Personally, my own life involves freedom of speech on a daily basis through formation as an individual. An often unconsidered aspect of free speech is how it affects others. When I witness other people exercising their freedom of speech, I am not only exposed to their audible words but also to the ideas and motivations behind those words. Over time, I amass a variety of opinions and perspectives from which I develop my own understanding of the world. In other words, freedom to speak is freedom to think. Mass media is a prime source of free speech and thought. For example, newspapers, broadcast stations, and social media networks feed a vast array of viewpoints into the public ear. I am affected because I hear what they say. Every day, whether I realize it or not, I am ideologically influenced by the secular and the religious, the conservative and the liberal, the optimistic and the pessimistic. In turn, I must strive to form the best version of myself with those ideas.
Freedom of speech defines America well. What began with a few educated men, visionaries who desired to establish a nation of people free from tyranny, culminated with the birth of free speech. It lives on in public events and private lives. Yet, this freedom is still a preserved privilege. President Ronald Reagan once said, “Freedom is never more than one generation away from extinction…. It must be fought for, protected, and handed on” (Levin 205). We must relentlessly combat any attack on our freedom to speak the truth, such as political correctness. United under one Constitution, we must always fulfill our duty to speak the truth, no matter the cost.
Lt. Gov. Dan Patrick is the keynote speaker for our Reagan Day Dinner. For more information, please click here.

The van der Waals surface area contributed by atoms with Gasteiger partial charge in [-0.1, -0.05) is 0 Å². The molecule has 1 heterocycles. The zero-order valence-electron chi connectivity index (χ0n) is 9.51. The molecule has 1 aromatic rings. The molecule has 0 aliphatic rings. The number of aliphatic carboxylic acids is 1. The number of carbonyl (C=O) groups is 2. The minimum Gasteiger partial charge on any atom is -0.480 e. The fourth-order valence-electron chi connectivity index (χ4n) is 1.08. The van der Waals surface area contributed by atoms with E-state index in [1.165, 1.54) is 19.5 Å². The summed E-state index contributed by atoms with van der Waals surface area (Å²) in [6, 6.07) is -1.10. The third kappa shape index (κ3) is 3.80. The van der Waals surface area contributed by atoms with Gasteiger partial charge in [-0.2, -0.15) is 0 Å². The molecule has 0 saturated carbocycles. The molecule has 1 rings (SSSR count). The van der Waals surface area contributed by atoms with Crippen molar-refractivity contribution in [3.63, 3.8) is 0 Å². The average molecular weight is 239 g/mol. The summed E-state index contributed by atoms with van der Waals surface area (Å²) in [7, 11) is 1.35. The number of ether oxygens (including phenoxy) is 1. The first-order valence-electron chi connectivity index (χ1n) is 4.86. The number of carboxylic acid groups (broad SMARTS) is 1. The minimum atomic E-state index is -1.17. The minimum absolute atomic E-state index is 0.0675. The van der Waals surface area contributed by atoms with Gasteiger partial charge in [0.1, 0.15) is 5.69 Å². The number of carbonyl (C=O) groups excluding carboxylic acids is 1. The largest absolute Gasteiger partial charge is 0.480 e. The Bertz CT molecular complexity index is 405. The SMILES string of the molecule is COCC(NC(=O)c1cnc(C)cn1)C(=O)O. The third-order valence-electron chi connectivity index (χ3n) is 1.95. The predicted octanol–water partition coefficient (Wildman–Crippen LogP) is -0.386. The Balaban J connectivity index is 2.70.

Last Tuesday we lost our very special former County Chair David Kent. David was a role model for everyone who knew him. He made anyone who worked around him want to be a better person. Like most great leaders, he was never far from his Bible as he reserved time to read scripture every day. Hardly a day goes by that I don’t ask myself, “What would David do?” I miss him.:
To honor David, Republican Party of Brazos County’s office will be closed Friday November 13th. Thank you to Jug, Debbie, Kevin and Eric Capps for providing the commemorative wreath that will grace Headquarters Friday in David’s memory. If you haven’t had a chance to read about David Kent’s remarkable life, his obituary follows.
Marla Calvin, Vice-Chair
Republican Party of Brazos County
David Alvin Kent, a career teacher and tennis coach who shaped the lives of thousands of young people, died on November 3rd in Cedar Park, Texas, he was 80 years old. He was born on October 30, 1935, in Perryton, Texas to Charley and Juanita Kent. David graduated from Amarillo High School where he was a standout multi-sport athlete. Following high school, he attended Texas Tech on the first tennis scholarship ever awarded there. In 1957, he married his high school sweetheart, Eileen Jacobson.
David was best known as “Coach” to the many, many people he inspired throughout his career as a tennis coach. He taught and coached at Amarillo High School from 1958-60 and Midland High School from 1960-69 prior to joining the collegiate ranks. During a long and illustrious career, Kent became one of the most successful tennis coaches in NCAA Division I history. Over 27 seasons split between West Texas A&M and Texas A&M, Kent compiled a 516-223 record, which was the 11th best in Division I history at the time of his retirement. Kent led the Buffaloes to six Missouri Valley Conference titles and helped the Aggies to a Southwest Conference championship in 1994 and a pair of Sweet 16 NCAA berths (1985, 1994).
Kent won his 500th dual match on Feb. 25, 1996, becoming only the ninth NCAA Division I coach to achieve that feat at the time. He was inducted into the Intercollegiate Tennis Association Men’s Tennis Hall of Fame in 1998. At the induction, he reflected on his career saying, “Coaching is fun. I really enjoyed it all my life, and it was a challenge. I didn’t look at it as a job. I . . . loved to get up early in the morning and practice and go to tournaments. It just never seemed like a job to me.” In addition to the ITA Hall of Fame, Kent is a member of the Texas Tennis Hall of Fame, Texas Tennis Coaches Hall of Fame, the Panhandle Sports Hall of Fame, and the Texas A&M Athletic Hall of Fame.